Chrisope's Toward A Sure Faith will prove to be a welcomed and needed addition to the libraries of Christians in general and pastors in particular for at least four reasons. First, pastors will find the book to be an aid in their counseling of young converts shaken by the still rampant historicism found in both secular and religious institutions of higher learning. Those involved in personal intellectual struggles will be instructed and encouraged as they engage with Chrisope's presentation of Machen's own struggles and discover the oft-overlooked fallacies of the historicism.
Second, Chrisope's representation of Machen will encourage Christians to think deeply concerning the claims of orthodox, supernatural Christianity. Because we do not live in a closed universe, the saving truth of Christ cannot be comprehended through convincing truths based on historical findings alone. Chrisope notes,
[Machen} believed that there is a subjective element in human knowledge; that philosophical presuppositions may influence one's evaluation of historical evidence; that the evidence in itself is not necessarily convincing; and that the human mind is incapable of attaining to truth (in the sense of recognising the truthfulness of Christianity) or of exercising faith by its on power, but that for these ends the operation of the holy spirit is necessary. (189)
Presuppositions are changed through the work of the Holy Spirit in changing deeply held perceptions. In our day, when evangelistic success is measured by an acquiescent prayer at the end of a prescribed gospel presentation, we would do ell to remember that conversion is the result of the working of the Holy Spirit in the life of the individual.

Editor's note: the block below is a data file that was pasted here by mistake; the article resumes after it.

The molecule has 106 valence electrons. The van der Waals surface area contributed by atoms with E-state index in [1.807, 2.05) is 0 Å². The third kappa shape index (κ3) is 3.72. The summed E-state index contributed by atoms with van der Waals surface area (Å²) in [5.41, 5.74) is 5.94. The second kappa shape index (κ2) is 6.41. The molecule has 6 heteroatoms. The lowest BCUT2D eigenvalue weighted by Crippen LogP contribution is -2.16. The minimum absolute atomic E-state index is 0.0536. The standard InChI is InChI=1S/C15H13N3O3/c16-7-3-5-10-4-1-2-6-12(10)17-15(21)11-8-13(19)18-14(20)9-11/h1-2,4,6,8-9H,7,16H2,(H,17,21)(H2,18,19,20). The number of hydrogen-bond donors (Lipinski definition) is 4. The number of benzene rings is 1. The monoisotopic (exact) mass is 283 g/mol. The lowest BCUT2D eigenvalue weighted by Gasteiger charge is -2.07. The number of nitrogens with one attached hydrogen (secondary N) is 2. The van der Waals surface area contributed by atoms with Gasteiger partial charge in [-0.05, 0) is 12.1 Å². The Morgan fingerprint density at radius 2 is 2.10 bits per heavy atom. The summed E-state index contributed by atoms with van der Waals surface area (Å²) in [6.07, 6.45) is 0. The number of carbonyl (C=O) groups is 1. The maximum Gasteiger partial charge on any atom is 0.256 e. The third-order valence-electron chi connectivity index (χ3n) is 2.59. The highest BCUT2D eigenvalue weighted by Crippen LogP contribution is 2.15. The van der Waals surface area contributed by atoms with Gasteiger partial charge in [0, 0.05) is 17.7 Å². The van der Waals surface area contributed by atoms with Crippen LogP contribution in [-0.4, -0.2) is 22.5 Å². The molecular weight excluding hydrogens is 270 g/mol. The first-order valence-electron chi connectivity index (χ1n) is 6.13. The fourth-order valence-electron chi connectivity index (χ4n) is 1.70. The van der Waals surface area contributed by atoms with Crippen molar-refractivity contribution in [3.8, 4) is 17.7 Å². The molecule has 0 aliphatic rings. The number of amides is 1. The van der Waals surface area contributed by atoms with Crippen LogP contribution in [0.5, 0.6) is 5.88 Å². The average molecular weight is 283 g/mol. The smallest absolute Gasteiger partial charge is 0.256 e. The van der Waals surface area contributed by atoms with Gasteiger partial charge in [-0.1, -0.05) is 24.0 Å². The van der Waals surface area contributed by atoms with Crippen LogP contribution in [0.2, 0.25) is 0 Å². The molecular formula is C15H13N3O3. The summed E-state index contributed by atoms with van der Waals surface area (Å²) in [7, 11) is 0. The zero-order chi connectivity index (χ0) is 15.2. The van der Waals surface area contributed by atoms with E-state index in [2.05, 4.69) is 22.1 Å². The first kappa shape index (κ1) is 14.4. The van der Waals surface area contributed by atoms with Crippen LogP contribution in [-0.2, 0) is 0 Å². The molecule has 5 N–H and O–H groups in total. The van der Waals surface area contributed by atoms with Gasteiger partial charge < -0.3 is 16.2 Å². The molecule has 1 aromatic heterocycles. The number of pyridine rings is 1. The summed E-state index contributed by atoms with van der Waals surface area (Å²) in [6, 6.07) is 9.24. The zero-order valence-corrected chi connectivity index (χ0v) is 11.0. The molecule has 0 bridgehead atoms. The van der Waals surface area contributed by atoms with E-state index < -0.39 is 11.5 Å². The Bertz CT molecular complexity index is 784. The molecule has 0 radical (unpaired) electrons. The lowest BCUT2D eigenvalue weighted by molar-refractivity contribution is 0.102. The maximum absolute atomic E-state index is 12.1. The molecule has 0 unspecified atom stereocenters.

Third, Chrisope's study of Machen reminds those seeking to enter the ministry of the need for intellectual integrity. While Machen would debate and tolerate academics who rejected orthodox Christianity, Chrisope notes that
he manifested a distinct unwillingness to consider other liberal churchmen as anything other than dishonest traitors who were denying the faith they professed. (131)
Certainly those who use the terminology and expressions of orthodox Christianity merely to gain religious employment are little more than base hirelings. Machen sought ordination only after his intellectual struggles were resolved in his own mind.
Last we are reminded that truth matters, and neither the attainment of truth nor its defense are without high personal costs. Machen underwent intense personal struggles in his seeking after truth. Once he was convinced of the truth of supernatural Christianity, he could not remain silent while fellow churchmen were undermining orthodoxy. Consequently, he endured intense ecclesiastical struggles in opposing heterodoxy. Twenty first century Baptists will do well to follow the example of this twentieth century Presbyterian defender of the faith.
The Founder's Journal